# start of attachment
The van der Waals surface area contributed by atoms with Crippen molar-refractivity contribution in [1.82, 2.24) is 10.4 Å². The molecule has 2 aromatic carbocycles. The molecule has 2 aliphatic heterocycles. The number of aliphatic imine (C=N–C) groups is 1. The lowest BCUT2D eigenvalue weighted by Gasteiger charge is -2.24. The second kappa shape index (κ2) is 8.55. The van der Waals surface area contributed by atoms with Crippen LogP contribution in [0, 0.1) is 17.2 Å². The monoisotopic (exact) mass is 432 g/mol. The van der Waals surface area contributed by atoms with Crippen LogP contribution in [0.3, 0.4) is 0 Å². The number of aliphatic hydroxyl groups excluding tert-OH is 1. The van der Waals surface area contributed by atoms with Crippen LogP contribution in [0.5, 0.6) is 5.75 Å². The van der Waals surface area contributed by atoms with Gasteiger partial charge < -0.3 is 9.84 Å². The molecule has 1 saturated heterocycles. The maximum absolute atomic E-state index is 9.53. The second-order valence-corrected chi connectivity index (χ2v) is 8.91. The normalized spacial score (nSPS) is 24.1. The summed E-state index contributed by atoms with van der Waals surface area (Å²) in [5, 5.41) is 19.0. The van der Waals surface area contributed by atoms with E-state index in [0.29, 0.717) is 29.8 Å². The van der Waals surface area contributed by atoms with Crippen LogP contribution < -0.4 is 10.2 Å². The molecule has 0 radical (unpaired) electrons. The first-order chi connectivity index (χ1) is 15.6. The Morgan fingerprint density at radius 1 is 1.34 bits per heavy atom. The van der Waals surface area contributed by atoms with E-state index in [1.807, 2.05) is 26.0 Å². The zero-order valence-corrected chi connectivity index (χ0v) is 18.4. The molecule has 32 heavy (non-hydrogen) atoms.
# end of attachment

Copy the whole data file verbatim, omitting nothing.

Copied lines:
The van der Waals surface area contributed by atoms with Crippen molar-refractivity contribution in [1.82, 2.24) is 10.4 Å². The molecule has 2 aromatic carbocycles. The molecule has 2 aliphatic heterocycles. The number of aliphatic imine (C=N–C) groups is 1. The lowest BCUT2D eigenvalue weighted by Gasteiger charge is -2.24. The second kappa shape index (κ2) is 8.55. The van der Waals surface area contributed by atoms with Crippen LogP contribution in [0, 0.1) is 17.2 Å². The monoisotopic (exact) mass is 432 g/mol. The van der Waals surface area contributed by atoms with Crippen LogP contribution in [0.3, 0.4) is 0 Å². The number of aliphatic hydroxyl groups excluding tert-OH is 1. The van der Waals surface area contributed by atoms with Crippen LogP contribution in [0.5, 0.6) is 5.75 Å². The van der Waals surface area contributed by atoms with Gasteiger partial charge < -0.3 is 9.84 Å². The molecule has 1 saturated heterocycles. The maximum absolute atomic E-state index is 9.53. The second-order valence-corrected chi connectivity index (χ2v) is 8.91. The normalized spacial score (nSPS) is 24.1. The summed E-state index contributed by atoms with van der Waals surface area (Å²) in [5, 5.41) is 19.0. The van der Waals surface area contributed by atoms with E-state index in [0.29, 0.717) is 29.8 Å². The van der Waals surface area contributed by atoms with Crippen LogP contribution < -0.4 is 10.2 Å². The molecule has 0 radical (unpaired) electrons. The first-order chi connectivity index (χ1) is 15.6. The Morgan fingerprint density at radius 1 is 1.34 bits per heavy atom. The van der Waals surface area contributed by atoms with E-state index in [1.807, 2.05) is 26.0 Å². The zero-order valence-corrected chi connectivity index (χ0v) is 18.4. The molecule has 32 heavy (non-hydrogen) atoms.